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Despite positive movement from some early indicators such as consumer confidence, the economic environment is as tough now for retailers as it was several months ago, thanks to high unemployment rates, continuing mortgage and credit crises and newly frugal consumers. However, instead of the massive retrenchment of several months ago, when many retailers cut back on their marketing, merchants are once again testing the waters with new strategies. ?
Consumer confidence posted another large gain in May after improving in April and now stands at 54.9, according to the Conference Board Consumer Confidence Index. So far, however, this hasn't translated into sales for most retailers, except for those successfully delivering value-based messaging.?
Macy's reported sales for the four weeks ended May 30 decreased 9.5% and same-store sales were down 9.1%. JCPenney said comparable-store sales dropped 8.2% during the same period while total sales declined 6.7%. Aeropostale, on the other hand, which markets value-priced apparel to young women and men, posted a 30% gain in net sales during the same period and a 19% gain in same-store sales.?
"Retailers went through denial [about the economy], now they're in acceptance mode and making plans to manage the new reality," says Zain Raj, CEO at Euro RSCG Discovery North America and global retail practice leader at Euro RSCG Worldwide. ?
Those plans include a renewed focus on making shopping more convenient for consumers across channels, Raj continues. "Even the laggards are now realizing that it is imperative to provide a single view to consumers across channels," he says, adding that while the trend existed previously, it has been "accelerating dramatically" as a result of the current economy. ?
According to industry sources, retailers such as JCPenney, Lowe's and Best Buy are just a few that have integrated their offline and online businesses into one marketing organization over the past nine to 12 months. ?
"My clients have shifted their focus from a few months ago, when it was all doom and gloom, to now asking how they can generate demand," says Kevin Hillstrom, president of database marketing consultancy MineThatData. ?
One of his retail clients will test a new catalog strategy this fall and mail one large catalog to two million of its better customers instead of having two smaller catalogs — one for existing customers and one for acquisitions and reactivations — go out to 1 million names each. "Basically, they are cutting out any acquisition strategy in recognition of the fact that customer acquisition hasn't performed well over the past few years and budget cuts need to be made," explains Hillstrom. ?
The Internet is another area of focus for many multichannel merchants, as e-commerce sales continue to outpace in-store sales — albeit at a somewhat slower rate than before. ?
"A lot of multichannel merchants are trying to figure out how to grow their Web sites and take advantage of the one channel that is growing," said Sucharita Mulpuru, senior analyst at Forrester Research. As a result, many are allocating more of their marketing budgets toward the Web.?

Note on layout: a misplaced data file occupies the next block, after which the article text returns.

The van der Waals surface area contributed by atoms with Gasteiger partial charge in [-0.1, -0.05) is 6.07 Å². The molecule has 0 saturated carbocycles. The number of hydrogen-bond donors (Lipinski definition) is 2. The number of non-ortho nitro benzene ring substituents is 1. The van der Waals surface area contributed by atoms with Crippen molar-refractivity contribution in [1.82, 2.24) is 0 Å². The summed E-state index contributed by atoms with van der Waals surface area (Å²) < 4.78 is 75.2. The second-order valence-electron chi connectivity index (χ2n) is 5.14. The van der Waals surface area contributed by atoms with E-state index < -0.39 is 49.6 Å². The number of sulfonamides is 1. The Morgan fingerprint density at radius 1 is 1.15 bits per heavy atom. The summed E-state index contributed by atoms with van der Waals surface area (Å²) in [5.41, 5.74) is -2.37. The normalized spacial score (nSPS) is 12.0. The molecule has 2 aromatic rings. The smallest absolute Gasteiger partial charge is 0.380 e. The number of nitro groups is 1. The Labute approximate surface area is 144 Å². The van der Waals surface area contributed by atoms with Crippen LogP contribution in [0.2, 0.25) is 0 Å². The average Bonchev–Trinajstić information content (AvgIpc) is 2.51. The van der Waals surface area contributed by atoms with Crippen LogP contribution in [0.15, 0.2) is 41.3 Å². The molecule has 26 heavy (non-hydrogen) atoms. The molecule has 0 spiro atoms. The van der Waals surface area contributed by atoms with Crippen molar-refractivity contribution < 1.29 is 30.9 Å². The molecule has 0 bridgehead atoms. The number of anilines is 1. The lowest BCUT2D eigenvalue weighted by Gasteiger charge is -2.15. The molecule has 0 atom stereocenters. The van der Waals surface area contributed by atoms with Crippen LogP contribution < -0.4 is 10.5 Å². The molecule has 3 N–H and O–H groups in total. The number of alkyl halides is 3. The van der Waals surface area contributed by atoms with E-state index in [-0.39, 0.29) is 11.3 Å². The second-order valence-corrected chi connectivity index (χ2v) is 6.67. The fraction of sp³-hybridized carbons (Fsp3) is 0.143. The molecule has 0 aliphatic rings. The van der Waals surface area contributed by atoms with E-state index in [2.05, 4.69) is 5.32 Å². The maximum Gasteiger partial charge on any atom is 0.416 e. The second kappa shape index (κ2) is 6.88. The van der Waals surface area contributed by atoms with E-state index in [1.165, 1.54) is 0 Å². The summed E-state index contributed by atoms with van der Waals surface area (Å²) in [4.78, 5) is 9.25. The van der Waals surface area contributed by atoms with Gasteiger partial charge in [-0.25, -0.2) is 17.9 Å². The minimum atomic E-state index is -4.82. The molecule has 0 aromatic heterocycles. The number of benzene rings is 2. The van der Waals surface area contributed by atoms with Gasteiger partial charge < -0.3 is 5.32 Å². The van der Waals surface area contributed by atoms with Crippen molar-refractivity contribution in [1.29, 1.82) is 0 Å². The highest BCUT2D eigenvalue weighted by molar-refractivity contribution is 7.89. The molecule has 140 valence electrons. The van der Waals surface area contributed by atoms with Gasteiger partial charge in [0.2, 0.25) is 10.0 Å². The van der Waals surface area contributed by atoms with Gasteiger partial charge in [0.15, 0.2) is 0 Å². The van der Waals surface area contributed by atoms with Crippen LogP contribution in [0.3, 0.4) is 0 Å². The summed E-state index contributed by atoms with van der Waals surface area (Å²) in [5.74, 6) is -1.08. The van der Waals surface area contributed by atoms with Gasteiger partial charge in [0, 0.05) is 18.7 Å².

But with e-commerce conversion rates still hovering around 3%, many retailers are not only considering how to drive traffic to their sites but also looking into ways to drive conversion, according to Forrester's recent Trends 2009: US Online Retail report. Retailers are focusing more intently on improving the onsite experience rather than customer acquisition.?
"Customer loyalty is a big focus for many retailers right now," said David Gruber, group product marketing manager for Adobe Flex, a software development kit developed by Adobe Systems to develop and deploy cross-platform rich applications. "By providing a more engaging online experience, it allows the customer to choose that retailer first to shop and engage with as opposed to the Google approach," he explains. ?
In one example, online shopping solutions provider Allurent is working with Adobe technology on a tool for retailers that would allow customers to upload a photograph and color match it to specific items in the merchant's production selection. In another, the process of "paging" through an online catalog is being speeded up to the point where it's similar to flipping through a physical catalog. "This allows people to see lots and lots of products quickly and compare them," says Gruber. ?
For all the talk about loyalty and focusing on customers, not enough retailers are doing a good job when it comes to CRM, says Raj. ?
Retailers "keep on saying they are doing CRM, but really they're just sending promotional e-mails to customers," he explains. However, very few retailers are sending relevant offers or following any of the other best practices of CRM, Raj said, pointing to recent research done by Euro RSCG that found while 90% of retailers say they are actively engaged in CRM, only about four out of 100 are actually taking the necessary steps for a CRM program. ?
The industry will closely watch the results of retailers renewed efforts to reach consumers over the next few months in hopes of some sign that consumers are ready to shop again. ?
Many will look to the back-to-school shopping season as a possible bellwether of what's to come for the holidays, says Jay Suhr, SVP, creative services and account planning at agency T3. ?
"I wouldn't be surprised if you didn't see a spike for back-to-school, due to a combination of pent up demand and federal tax relief," he says.?
However, he adds retailers are looking for the "little victories" this year and aren't expecting big things for the second half. ?
Hillstrom agrees: "Compared to the 2008 holidays [when sales had already started to plummet], there might be slight increases for the holidays, but customer behavior has fundamentally changed from two years ago and it's not going back," he says.